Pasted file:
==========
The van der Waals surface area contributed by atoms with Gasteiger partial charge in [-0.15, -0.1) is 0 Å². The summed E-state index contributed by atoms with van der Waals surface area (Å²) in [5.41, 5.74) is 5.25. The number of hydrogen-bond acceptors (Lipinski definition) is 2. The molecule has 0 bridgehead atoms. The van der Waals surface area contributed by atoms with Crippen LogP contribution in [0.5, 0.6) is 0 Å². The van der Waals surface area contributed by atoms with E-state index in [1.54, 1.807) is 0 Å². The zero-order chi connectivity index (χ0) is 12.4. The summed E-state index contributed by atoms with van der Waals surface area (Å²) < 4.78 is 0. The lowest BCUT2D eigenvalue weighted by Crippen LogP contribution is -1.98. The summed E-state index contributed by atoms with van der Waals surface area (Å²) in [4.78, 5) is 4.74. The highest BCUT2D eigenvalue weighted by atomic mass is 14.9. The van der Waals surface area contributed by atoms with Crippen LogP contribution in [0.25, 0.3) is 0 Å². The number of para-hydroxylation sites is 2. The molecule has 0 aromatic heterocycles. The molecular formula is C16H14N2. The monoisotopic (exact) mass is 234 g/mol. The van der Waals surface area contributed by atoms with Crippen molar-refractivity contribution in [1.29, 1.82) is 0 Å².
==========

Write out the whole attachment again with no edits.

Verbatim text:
The van der Waals surface area contributed by atoms with Gasteiger partial charge in [-0.15, -0.1) is 0 Å². The summed E-state index contributed by atoms with van der Waals surface area (Å²) in [5.41, 5.74) is 5.25. The number of hydrogen-bond acceptors (Lipinski definition) is 2. The molecule has 0 bridgehead atoms. The van der Waals surface area contributed by atoms with Crippen LogP contribution in [0.5, 0.6) is 0 Å². The van der Waals surface area contributed by atoms with E-state index in [1.54, 1.807) is 0 Å². The zero-order chi connectivity index (χ0) is 12.4. The summed E-state index contributed by atoms with van der Waals surface area (Å²) < 4.78 is 0. The lowest BCUT2D eigenvalue weighted by Crippen LogP contribution is -1.98. The summed E-state index contributed by atoms with van der Waals surface area (Å²) in [4.78, 5) is 4.74. The highest BCUT2D eigenvalue weighted by atomic mass is 14.9. The van der Waals surface area contributed by atoms with Crippen LogP contribution in [0.25, 0.3) is 0 Å². The number of para-hydroxylation sites is 2. The molecule has 0 aromatic heterocycles. The molecular formula is C16H14N2. The monoisotopic (exact) mass is 234 g/mol. The van der Waals surface area contributed by atoms with Crippen molar-refractivity contribution in [1.29, 1.82) is 0 Å².